World Youth Day was initiated by Blessed Pope John Paul in 1985. It is celebrated annually, and at a week-long international level every two to three years at different locations. The international level events attract hundreds of thousands of youth from almost every country on the planet. It is a major part of the upsurge in Catholic Youth Work. For example, the Director of Catholic Youth Services has said of the event... that it would have far-reaching effects, not restricted to those who attended. Well, it had an effect on me last night. We hadn't planned to watch the whole thing, but I sat there, mesmerized, and didn't want to turn it off. Several of our youth and our former Priest left for Rome and Madrid last week. The kids have been doing all kinds of projects to earn the money to be able to go. They have held bake sales, garage sales, etc for over a year now.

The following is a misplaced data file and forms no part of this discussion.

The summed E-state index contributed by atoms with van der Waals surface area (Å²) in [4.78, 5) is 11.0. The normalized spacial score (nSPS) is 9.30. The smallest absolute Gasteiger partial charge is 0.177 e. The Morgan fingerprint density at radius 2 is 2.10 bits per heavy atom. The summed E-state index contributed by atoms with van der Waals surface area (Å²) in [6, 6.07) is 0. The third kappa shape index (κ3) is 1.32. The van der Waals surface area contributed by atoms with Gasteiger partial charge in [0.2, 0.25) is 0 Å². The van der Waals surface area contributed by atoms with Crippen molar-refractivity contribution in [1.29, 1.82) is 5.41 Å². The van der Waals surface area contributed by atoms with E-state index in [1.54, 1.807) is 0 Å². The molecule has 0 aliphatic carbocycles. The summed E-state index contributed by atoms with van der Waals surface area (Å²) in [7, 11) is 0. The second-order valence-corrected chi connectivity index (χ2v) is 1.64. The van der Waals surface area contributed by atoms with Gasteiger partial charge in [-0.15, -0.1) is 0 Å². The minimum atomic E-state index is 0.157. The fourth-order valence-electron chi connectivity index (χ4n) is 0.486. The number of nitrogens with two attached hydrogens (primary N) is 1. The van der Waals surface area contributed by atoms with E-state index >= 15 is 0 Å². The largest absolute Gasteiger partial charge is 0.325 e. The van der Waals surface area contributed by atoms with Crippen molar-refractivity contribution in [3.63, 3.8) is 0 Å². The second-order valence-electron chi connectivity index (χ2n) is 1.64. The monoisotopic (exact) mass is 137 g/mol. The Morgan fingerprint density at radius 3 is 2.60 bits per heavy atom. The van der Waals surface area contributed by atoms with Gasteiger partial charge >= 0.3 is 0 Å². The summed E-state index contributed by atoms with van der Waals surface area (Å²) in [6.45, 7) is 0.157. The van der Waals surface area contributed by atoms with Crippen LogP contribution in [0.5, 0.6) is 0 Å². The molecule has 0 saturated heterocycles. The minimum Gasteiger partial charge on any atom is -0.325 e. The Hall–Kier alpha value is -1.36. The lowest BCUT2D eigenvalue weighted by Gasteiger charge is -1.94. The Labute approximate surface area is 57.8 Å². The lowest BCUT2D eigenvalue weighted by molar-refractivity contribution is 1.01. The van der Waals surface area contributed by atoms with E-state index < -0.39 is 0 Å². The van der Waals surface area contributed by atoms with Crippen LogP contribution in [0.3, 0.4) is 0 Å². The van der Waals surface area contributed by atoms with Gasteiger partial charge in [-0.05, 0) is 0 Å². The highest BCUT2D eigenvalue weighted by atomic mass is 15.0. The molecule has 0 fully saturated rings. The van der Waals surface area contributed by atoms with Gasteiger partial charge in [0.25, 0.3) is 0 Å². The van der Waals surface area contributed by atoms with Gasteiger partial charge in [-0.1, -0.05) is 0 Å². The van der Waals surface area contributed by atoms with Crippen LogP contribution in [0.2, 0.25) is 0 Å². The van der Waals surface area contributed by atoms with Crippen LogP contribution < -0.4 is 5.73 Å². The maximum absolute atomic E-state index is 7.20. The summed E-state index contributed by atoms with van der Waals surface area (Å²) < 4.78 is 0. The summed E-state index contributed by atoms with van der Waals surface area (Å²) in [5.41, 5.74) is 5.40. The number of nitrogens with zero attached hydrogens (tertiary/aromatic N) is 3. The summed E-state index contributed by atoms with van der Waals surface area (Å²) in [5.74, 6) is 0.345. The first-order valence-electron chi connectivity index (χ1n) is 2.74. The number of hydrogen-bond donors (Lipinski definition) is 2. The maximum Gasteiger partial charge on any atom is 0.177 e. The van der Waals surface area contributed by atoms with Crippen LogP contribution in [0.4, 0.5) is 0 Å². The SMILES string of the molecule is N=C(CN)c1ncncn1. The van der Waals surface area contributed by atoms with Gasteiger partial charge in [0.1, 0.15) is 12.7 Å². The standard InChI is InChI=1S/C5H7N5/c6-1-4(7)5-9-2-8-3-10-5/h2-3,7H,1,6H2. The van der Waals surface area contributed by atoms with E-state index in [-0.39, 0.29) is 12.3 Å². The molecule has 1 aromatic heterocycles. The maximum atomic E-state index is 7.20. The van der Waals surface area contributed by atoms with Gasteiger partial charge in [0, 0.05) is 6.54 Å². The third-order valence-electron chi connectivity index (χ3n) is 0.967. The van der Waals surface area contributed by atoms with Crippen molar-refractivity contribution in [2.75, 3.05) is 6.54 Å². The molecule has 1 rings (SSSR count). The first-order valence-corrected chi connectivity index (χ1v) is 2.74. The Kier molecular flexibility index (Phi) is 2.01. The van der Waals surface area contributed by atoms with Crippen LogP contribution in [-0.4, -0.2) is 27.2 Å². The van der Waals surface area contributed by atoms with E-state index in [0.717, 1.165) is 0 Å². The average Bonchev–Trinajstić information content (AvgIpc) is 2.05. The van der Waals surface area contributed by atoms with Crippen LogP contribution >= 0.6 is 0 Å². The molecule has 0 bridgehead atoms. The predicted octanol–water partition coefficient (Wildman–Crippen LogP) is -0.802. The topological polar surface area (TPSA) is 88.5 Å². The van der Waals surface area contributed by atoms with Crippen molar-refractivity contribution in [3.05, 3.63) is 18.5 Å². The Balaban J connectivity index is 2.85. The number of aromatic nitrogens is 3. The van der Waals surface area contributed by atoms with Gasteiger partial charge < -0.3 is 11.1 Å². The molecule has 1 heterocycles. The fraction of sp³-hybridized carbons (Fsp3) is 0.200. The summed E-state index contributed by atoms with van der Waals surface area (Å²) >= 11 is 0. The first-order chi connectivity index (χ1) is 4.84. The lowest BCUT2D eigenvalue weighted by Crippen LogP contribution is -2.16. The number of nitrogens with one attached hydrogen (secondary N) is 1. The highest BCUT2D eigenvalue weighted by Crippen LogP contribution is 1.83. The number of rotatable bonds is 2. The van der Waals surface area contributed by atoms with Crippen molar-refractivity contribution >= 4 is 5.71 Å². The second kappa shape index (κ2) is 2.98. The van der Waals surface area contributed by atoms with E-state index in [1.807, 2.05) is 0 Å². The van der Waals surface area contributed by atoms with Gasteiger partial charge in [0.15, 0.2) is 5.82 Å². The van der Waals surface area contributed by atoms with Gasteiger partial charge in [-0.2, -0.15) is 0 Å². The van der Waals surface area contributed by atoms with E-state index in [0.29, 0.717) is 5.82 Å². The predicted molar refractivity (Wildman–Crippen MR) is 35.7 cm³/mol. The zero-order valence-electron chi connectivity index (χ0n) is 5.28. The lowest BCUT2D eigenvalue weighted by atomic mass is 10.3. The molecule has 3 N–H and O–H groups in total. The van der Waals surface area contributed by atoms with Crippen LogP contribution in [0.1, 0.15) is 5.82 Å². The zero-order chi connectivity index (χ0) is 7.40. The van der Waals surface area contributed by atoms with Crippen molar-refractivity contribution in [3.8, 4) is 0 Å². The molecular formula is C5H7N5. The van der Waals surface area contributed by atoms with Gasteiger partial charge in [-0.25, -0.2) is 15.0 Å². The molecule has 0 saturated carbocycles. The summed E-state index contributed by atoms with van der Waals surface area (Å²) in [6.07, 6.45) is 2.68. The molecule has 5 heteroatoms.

We turned on just as the Pope was leaving to attend the event. Thousands greeted him on the streets of Madrid. He is an old man, but you would never know it...he has such stamina and grace. The crowds had waited for six or more hours in the hot sun....remember, they were standing all that time. It was the height of the day and people were fanning themselves with paper fans anything they could find. I understand that the police were spraying the crowd with water from time to time. There were hats of all kinds. There was the Pope in his, it seemed to me, very warm vestments. The crowds greeted him in all different languages. Flags waving from every nation. The sun was still high, beating down on the pilgrims as they watched the giant wooden World Youth Day Cross come to rest before the first station. It was carried, in turn, along the path marking Christ’s passion, by young Christians from Iraq, from Rwanda, from Spain, from earthquake victims in Japan and Haiti, young Catholics with disabilities, young men and women who have recovered from addiction. At each station were beautiful statues ...centuries old, depicting each part of Christ's final hours. I believe that these statues belong to Spain. At each station the youth carrying the Cross changed. One station was particularly meaningful. The cross was carried by people with disabilities. A young man, with Down's Syndrome, led the way, carrying the foot of the Cross. Most of the youth were very serious and didn't smile...but here was this young man with the biggest smile on his face. He was leading the way and made me smile. Tonight the Rosary will be said by thousands of youth. I read that they handed out 600,000 Rosaries to all the kids attending.It should be a very beautiful event.